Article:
Carl Gershman is president of the National Endowment for Democracy.
Russian President Vladimir Putin has had some success recently using his support for the Assad regime in Syria to strengthen Moscow’s position in the Middle East. But his progress on this front is much less important than Moscow’s growing troubles in its “near abroad,” as it refers to the strategically vital area to its immediate west.
In a replay of the classic East-West rivalry of the Cold War, but with the United States conspicuously on the sidelines, Russia has used economic and security threats to draw post-communist countries into its Eurasian Customs Union and to block the European Union’s Eastern Partnership initiative, which seeks the reform and possible eventual integration of Armenia, Azerbaijan, Belarus, Georgia, Moldova and Ukraine into E.U. structures. Russian pressures have escalated with the approach of a November summit in Vilnius, Lithuania, at which several of the countries could sign association or free-trade agreements with the E.U.
So far only Armenia has buckled under Russian pressure, agreeing to join the customs union after Moscow, which guarantees Armenia’s security against neighboring Azerbaijan, signed contracts to provide Azerbaijan with $4 billion worth of military hardware.
Elsewhere, Moscow’s bullying has backfired. Russia has banned Moldovan wine, threatened to cut off gas supplies to that republic and warned that the people of its Russian-occupied separatist enclave of Transnistria would resist any agreement with the E.U. But Moldova remains committed to initialing a free-trade agreement with the European Union in Vilnius, and it has responded to the threat of an energy boycott by quickly agreeing with Romania to build a pipeline linking the two countries.
Georgia, for years the target of Russian boycotts and security threats, is ruled by Prime Minister Bidzina Ivanishvili, who was rumored to be less anti-Russian than outgoing President Mikheil Saakashvili. Yet Georgia, too, is about to initial a free-trade agreement in Vilnius, signaling that European integration is a national aspiration, not the choice of any particular party.
Ukraine is the biggest prize, and there Russia’s bullying has been particularly counter-productive. In addition to the usual economic threats and trade sanctions, including a ban on the import of Ukrainian chocolates, Putin offended Ukrainians during a state visit in July, saying that they and the Russians were a “single people,” and that the Ukranians had flourished under Soviet rule — totally ignoring the famine of the early 1930s that Ukrainians call the Holodomor, or “extermination by hunger.”
In an Independence Day speech at the end of August, Ukrainian President Viktor Yanukovych called association with the European Union “an important stimulus for forming a modern European state.” In short order, Ukraine’s parliament passed reforms required by the E.U. dealing with such issues as corruption, tariffs and prisons; and the daughter of Yulia Tymoshenko, the imprisoned former prime minister whose release the E.U. has insisted on, has said that she hopes her mother’s freedom might be imminent.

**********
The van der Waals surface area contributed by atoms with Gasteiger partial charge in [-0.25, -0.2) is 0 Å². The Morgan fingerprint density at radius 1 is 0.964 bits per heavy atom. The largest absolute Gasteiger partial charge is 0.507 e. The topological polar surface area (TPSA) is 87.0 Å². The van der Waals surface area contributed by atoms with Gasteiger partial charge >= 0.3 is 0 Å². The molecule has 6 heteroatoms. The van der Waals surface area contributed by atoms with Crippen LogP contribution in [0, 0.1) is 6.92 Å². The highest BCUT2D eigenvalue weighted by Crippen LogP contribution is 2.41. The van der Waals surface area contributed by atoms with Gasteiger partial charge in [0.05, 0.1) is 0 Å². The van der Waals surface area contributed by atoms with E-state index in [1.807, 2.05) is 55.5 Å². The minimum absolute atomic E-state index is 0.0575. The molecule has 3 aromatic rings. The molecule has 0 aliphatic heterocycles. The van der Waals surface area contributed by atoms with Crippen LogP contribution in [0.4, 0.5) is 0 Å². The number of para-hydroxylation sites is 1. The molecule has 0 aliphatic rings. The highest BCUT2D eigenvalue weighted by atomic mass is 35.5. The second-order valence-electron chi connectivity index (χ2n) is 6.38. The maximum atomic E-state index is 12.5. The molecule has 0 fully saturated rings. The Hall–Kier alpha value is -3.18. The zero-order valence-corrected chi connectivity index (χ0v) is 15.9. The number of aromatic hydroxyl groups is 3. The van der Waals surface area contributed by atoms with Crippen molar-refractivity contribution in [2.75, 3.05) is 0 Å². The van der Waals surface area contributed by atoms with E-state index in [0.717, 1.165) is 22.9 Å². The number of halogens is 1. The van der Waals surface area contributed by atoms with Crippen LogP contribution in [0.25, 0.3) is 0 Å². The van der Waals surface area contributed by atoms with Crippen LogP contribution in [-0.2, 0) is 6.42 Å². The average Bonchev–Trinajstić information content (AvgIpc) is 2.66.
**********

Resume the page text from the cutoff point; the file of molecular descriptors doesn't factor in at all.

The Russian online newspaper Gazeta.ru said recently that “Blackmail is the worst possible way of advertising economic cooperation.” But Russia’s problem is more than tactical. Its post-communist neighbors prefer the relative dynamism of Europe — with all its debt and growth problems — to Russia’s stagnant economy, and they have no interest in sharply raising tariffs, which joining the protectionist Eurasian Customs Union would require.
The process playing out in Europe has attracted little attention in the U.S. media or from the Obama administration, which has been mostly preoccupied with the Middle East and its pivot to Asia. But the opportunities are considerable, and there are important ways Washington could help.
The United States needs to engage with the governments and with civil society in Ukraine, Georgia and Moldova to ensure that the reform process underway not only promotes greater trade and development but also produces governments that are less corrupt and more accountable to their societies. An association agreement with the European Union should be seen not as an end in itself but as a starting point that makes possible deeper reforms and more genuine democracy.
Russian democracy also can benefit from this process. Ukraine’s choice to join Europe will accelerate the demise of the ideology of Russian imperialism that Putin represents. There are signs of the emergence of a new Russian nationalism: the strong performance by opposition leader Alexei Navalny in Moscow’s recent mayoral election and polls that show greater opposition to Putin in the Russian provinces, his traditional support base. This nationalism is concerned not with the restoration of Russia’s imperial greatness, which would be inconceivable if Ukraine joined Europe, but with fighting corruption and addressing the severe economic and social problems of the Russian people.
Russians, too, face a choice, and Putin may find himself on the losing end not just in the near abroad but within Russia itself.